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5.2.2013
Chemistry Colloquium - Zev Bryant

"Engineering molecular motors"

Presented by Zev Bryant, Stanford University

Hosted by Ruben Gonzalez

Thursday, May 2, 2013

Meet the Speaker at 1:30pm in room 328 Havemeyer
Tea & Cookies at 4:00pm in room 328 Havemeyer
Seminar at 4:30 in room 209 Havemeyer

Remote control and high-resolution measurement for molecular motors research

Engineering molecular motors with dynamically controllable properties will allow selective perturbation of mechanical processes in vivo. We previously constructed myosin motors that respond to a chemical signal by reversing their direction of motion along the polarized actin filament1. To expand the potential applications of controllable molecular motors, we have now developed myosins that shift gears in response to blue light. Using structure-guided protein engineering, we have incorporated photoreceptor domains into the lever arms of chimeric myosins, resulting in motors that robustly speed up, slow down, or switch directions upon illumination. These genetically encoded motors should be directly deployable inside living cells. Our successful designs include constructs based on two different myosin classes, and we have implemented optical velocity control in motors that move at microns/sec speeds.
Simultaneous measurements of DNA twist and extension have been used to measure physical properties of the double helix and to characterize structural dynamics and mechanochemistry in nucleoprotein complexes2,3. However, the spatiotemporal resolution of twist measurements has been limited by the use of angular probes with large rotational drags, preventing the detection of short-lived intermediates or small angular steps. Using gold rotor bead tracking (AuRBT), we have now achieved >100X improvements in time resolution relative to previous techniques. AuRBT employs gold nanoparticles as bright low-drag rotational and extensional probes, relying on new instrumentation that combines magnetic tweezers with objective-side evanescent darkfield microscopy. We have tested our methodology with benchmark measurements of DNA physical properties, and have implemented RBT torque spectroscopy4,5 with gold probes to achieve large improvements in Brownian-limited torque resolution. Finally, we have used AuRBT to observe the structural dynamics of DNA gyrase, examining conformational transitions at previously inaccessible timescales.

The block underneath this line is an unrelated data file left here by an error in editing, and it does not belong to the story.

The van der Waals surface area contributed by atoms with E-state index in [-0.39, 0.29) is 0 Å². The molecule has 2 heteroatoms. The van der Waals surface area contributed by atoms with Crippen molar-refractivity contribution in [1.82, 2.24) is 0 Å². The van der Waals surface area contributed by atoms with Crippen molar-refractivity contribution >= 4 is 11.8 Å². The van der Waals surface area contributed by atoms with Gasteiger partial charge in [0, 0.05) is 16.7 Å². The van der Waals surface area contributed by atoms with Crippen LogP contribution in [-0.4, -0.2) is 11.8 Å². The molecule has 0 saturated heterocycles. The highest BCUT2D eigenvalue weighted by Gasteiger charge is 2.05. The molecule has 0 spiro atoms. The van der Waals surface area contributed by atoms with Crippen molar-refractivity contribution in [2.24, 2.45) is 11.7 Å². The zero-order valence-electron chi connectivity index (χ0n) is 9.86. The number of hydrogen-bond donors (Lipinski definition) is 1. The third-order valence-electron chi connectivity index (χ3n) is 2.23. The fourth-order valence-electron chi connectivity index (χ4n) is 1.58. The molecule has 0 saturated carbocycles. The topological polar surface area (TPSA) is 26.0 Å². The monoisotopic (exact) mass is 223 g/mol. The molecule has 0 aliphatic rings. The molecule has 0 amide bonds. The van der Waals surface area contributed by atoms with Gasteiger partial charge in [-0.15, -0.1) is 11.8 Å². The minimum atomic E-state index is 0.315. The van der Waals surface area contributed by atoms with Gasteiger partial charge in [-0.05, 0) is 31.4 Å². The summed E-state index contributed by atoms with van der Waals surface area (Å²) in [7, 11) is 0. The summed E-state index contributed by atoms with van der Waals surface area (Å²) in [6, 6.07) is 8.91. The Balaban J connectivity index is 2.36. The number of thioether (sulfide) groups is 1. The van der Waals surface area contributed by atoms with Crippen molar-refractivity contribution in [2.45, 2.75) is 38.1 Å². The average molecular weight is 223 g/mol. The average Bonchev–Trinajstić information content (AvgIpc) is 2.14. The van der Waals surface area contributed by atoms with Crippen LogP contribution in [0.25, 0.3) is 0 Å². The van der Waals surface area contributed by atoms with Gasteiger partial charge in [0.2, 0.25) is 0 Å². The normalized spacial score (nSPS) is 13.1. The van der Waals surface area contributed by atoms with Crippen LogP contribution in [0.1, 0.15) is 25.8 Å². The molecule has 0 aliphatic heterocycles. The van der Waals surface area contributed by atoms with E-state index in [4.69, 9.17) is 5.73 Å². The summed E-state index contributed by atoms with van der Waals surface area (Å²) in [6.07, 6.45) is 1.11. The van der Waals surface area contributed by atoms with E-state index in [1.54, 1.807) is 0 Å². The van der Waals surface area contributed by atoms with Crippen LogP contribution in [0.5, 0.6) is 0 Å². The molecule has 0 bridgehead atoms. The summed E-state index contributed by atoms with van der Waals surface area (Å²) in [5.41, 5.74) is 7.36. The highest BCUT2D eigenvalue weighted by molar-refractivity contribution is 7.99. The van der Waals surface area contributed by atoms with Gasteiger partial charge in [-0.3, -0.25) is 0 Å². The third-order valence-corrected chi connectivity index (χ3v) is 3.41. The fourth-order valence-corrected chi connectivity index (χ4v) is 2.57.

1.    Chen, L., Nakamura, M., Schindler, T.D., Parker, D. & Bryant, Z. Engineering controllable bidirectional molecular motors based on myosin. Nature Nanotechnology 7, 252-6 (2012).
2.    Basu, A., Schoeffler, A.J., Berger, J.M. & Bryant, Z. ATP binding controls distinct structural transitions of Escherichia coli DNA gyrase in complex with DNA. Nature structural & molecular biology 19, 538-46, S1 (2012).
3.    Bryant, Z., Oberstrass, F.C. & Basu, A. Recent developments in single-molecule DNA mechanics. Current opinion in structural biology 22, 304-12 (2012).
4.    Oberstrass, F.C., Fernandes, L.E. & Bryant, Z. Torque measurements reveal sequence-specific cooperative transitions in supercoiled DNA. Proceedings of the National Academy of Sciences of the United States of America 109, 6106-11 (2012).
5.    Oberstrass, F.C., Fernandes, L.E., Lebel, P. & Bryant, Z. Torque spectroscopy of DNA: base-pair stability, boundary effects, backbending, and breathing dynamics. Physical Review Letters 110, 178103 (2013).